The School of Everything submitted a proposal to BIS to become its partner to implement its ‘learning revolution’ initiative, published in a White Paper last year. The government’s reason for choosing the School for Everything as a partner is interesting:

“School of Everything has already proved itself as a platform so we don’t need to start from scratch. It already has hundreds of thousands of unique visitors a month and this is now set to get much bigger. It uses web 2.0 social tools, has access to the open source development community and will bring a simple, easy to use solution for everyone which is what The Learning Revolution is all about. At Becta we talk about Next Generation Learning – this is an excellent example of what you can do with technology to make a really big impact for learners.”

The long arm of the Prince of Darkness?

These reasons are all perfectly valid, but such moves do provide a headache for David Cameron. It is no surprise that BIS is Mandy’s own department. Could Labour be trying to eclipse the Tories as the champions of the PBA? It would be an ingenious strategy in some respects – say Cameron offered nothing concrete versus Labour achievements (data.gov.uk will be launched soon as well). It would leave the Tories lacking a distinct, positive agenda, and might force Cameron to drop the PBA as a campaign priority.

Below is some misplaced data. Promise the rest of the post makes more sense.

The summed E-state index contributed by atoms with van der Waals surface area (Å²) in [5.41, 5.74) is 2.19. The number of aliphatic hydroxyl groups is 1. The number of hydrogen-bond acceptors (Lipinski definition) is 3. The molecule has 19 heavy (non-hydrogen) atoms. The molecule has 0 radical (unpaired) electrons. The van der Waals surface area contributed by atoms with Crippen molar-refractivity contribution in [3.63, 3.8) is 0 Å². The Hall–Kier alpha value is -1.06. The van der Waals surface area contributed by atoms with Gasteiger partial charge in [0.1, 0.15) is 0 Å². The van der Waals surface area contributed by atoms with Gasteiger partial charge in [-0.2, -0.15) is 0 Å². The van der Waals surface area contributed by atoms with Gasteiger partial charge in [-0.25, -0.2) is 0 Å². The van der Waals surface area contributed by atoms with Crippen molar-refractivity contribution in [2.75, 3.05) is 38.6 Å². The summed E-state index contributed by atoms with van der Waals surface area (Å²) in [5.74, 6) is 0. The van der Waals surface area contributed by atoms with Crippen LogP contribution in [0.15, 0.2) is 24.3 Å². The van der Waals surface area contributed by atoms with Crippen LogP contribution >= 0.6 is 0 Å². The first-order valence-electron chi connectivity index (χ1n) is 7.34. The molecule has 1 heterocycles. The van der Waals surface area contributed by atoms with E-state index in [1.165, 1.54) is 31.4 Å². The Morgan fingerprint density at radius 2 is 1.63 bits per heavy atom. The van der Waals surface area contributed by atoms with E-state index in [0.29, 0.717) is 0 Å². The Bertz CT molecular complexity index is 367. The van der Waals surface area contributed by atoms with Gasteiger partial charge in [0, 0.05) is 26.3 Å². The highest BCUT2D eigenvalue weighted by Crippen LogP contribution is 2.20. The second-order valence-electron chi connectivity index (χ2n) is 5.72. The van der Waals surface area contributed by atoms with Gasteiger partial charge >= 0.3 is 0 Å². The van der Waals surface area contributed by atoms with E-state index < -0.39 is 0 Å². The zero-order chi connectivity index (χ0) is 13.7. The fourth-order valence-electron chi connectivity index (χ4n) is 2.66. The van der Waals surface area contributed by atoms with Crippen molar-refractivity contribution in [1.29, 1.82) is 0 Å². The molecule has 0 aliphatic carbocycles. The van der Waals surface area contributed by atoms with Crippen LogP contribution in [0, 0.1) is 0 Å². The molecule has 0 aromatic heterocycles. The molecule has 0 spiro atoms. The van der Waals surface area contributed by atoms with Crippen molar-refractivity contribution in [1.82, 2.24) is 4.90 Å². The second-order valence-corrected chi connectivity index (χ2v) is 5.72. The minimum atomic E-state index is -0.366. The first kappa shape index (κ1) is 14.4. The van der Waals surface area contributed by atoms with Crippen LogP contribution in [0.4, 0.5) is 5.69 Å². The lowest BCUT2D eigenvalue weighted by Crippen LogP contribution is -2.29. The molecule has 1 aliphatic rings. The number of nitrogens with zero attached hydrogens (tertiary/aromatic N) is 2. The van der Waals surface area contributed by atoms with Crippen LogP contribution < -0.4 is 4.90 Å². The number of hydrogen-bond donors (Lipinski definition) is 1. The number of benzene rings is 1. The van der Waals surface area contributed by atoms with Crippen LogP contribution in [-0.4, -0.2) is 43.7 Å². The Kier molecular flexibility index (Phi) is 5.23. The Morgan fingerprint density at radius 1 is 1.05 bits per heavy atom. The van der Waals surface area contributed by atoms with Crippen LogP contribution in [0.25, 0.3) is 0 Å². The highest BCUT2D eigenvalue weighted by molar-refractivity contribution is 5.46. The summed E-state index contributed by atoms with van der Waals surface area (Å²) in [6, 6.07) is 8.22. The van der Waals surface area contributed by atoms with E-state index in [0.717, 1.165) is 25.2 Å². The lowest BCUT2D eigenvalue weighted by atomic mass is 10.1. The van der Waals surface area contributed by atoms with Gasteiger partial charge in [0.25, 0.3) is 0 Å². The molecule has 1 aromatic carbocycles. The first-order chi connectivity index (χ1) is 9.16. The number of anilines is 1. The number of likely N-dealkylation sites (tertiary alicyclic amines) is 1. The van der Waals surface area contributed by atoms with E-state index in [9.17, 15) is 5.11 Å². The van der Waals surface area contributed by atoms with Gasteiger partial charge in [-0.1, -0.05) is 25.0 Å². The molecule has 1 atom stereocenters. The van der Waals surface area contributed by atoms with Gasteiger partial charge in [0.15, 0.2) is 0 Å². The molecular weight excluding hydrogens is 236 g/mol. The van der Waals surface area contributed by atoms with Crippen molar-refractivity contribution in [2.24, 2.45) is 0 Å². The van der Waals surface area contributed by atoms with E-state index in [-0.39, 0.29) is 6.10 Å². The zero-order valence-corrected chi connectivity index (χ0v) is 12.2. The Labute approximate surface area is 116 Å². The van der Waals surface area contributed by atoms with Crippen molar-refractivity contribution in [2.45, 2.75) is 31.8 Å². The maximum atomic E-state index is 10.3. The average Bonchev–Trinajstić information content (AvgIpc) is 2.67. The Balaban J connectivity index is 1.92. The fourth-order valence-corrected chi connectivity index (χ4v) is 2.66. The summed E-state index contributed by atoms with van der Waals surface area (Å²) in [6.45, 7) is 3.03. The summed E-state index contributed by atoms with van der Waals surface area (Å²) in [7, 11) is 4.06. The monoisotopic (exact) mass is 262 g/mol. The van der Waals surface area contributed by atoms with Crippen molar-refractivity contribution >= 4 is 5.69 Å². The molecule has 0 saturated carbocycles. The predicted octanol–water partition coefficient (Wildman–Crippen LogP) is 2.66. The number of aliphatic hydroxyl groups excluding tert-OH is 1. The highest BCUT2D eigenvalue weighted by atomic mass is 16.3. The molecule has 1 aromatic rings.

Ali Unwin ( @aliunwin)





Exciting times for Open Data: Boris Johnson unveils London Datastore

7 01 2010

The Open Data movement in Britain is gathering pace. Yesterday saw the announcement of London Mayor Boris Johnson’s London Datastore, and Tim Berners-Lee’s data.gov.uk is currently in private beta testing phase. Johnson’s initiative follows on the tailcoats of the successful DataSF and Chicago Data Store.

Interesting from a policy perspective was Johnson’s justification for the move:

“I firmly believe that access to information should not just be the preserve of institutions and a limited elite. Data belongs to the people particularly that held by the public sector and getting hold of it should not involve a complex routine of jumping through a series of ever decreasing hoops.”